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story | David Chappell
photo | Yale-NUS Public Affairs
Yale-NUS College held its inaugural graduation ceremony for the class of 2017, on May 29, 2017.
The 119 students of the graduating class, down from the 157 admitted, received their certificates from Dr Tony Tan Keng Yam, President of the Republic of Singapore. The ceremony featured guest speakers, as well as speakers from the staff, students and faculty. Of the graduating students, over 60% had secured either a job or a place in higher education at the point of graduating.
The graduation speaker was Richard Levin, former President of Yale and Chief Executive of Coursera. In his speech, he discussed recent anti-globalisation sentiments and urged students to push back against them. “The stakes are too high; disengagement is not an option for those like you, who have benefited from the privilege of a superior education,” Mr. Levin said.
Another guest speaker at the event was Ong Ye Kung, the Minister for Education (Higher Education and Skills). In his speech, said that every minister of education since the college’s inception had worked to make Yale-NUS a “strategic gem.” He also encouraged students to keep a spirit of adventure and give back to the community.
Attendees were also addressed by members of the Yale-NUS community, including President Pericles Lewis, President Designate Tan Tai Yong, Professor Anju Paul and Anshuman Mohan ’17.
As the first speaker, Mr. Lewis began by welcoming everyone to the ceremony. He went on to talk about his pride in the class of 2017 and the responsibilities of the degree, before inviting Dr. Tony Tan to admit the graduates. “I hope you will associate your days at Yale- NUS with the responsibility to be of service,” he said.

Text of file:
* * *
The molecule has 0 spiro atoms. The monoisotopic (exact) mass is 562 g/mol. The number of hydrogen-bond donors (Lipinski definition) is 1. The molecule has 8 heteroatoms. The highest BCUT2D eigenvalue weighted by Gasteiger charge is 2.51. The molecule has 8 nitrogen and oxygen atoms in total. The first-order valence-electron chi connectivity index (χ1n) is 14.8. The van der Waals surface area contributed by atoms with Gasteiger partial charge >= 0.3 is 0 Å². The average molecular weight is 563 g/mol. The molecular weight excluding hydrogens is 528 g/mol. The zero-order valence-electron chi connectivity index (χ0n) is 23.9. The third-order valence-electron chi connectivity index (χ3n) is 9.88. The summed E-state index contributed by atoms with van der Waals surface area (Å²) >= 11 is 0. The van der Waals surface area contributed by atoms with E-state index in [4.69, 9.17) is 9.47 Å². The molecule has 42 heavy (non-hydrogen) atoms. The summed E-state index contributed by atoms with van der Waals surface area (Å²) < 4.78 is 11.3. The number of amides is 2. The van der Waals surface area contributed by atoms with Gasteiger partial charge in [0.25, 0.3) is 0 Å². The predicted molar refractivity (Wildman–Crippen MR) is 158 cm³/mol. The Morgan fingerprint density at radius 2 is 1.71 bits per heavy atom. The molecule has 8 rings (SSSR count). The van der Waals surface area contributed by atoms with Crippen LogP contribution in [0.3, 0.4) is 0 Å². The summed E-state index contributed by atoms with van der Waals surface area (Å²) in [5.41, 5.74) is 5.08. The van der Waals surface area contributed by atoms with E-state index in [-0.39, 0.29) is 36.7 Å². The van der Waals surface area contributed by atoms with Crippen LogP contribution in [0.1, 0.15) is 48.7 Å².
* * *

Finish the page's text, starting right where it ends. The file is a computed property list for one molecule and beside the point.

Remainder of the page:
Ms. Paul was nominated by the class of 2017 as the faculty speaker to speak on behalf of the college. In her speech, Ms. Paul said that it was both a terrible and a critical time to graduate and wished the graduates well on their road ahead.
Mr. Tan used the event to announce two new gifts to the college. The gifts were the Yale Faculty Visiting Professorship, which was presented by Wong Ngit Liong and Mdm Kay Kuok Oon Kwong, and the Wong Ngit Liong Professorship, which was presented by members of the NUS Board of Trustees and friends of Mr Wong. Mr. Tan said that the former would foster more collaboration with Yale faculty in shaping the Yale-NUS curriculum.
Mohan ended the ceremony as the student speaker, who was also selected by the class of 2017. His speech revisited many “threads of memory,” including a gala dinner for construction workers, an early suggestion for appointing student government members, and the words of the late professor Barney Bate, “we need not be what we fear we must be.” In the spirit of the latter, Mohan ended by urging his fellow graduates to “go for it, because you’re exactly the right amount of crazy.”
Students that received offers of employment are primarily going into the public sector (24%), consulting (24%) and education (18%). Other industries included science and technology, lifestyle and communications.
Some students said Yale-NUS’s education was useful in their search for a job. Manas Punhani ’17, who will be working for Oliver Wyman post graduation, said that Yale-NUS had given him “the ability to adapt, be flexible and learn and absorb new ideas and new knowledge quickly.” The sentiments were echoed by Mr Ong Ye Kung in his speech.
Similarly, other students praised the ease of switching specialisation for developing specialised skills. Chua Yao Hui ’17, who will be working as a software engineer for Carousell, said he was originally intending to major in economics but switched majors in his third year, which better prepared him for his current employment.
A number of students interviewed expressed gratitude for the Class of 2017’s role in shaping Yale-NUS. These sentiments were echoed by Founding President Pericles Lewis who said, in a statement prior to the ceremony, “the intrepid students of the Class of 2017 have chosen to be the trailblazing participants in shaping our community of learning as we seek to redefine liberal arts and science education.” He added that he was immensely proud of their achievements.
To mark the occasion, The Octant released a special graduation issue filled with student, staff and faculty contributions.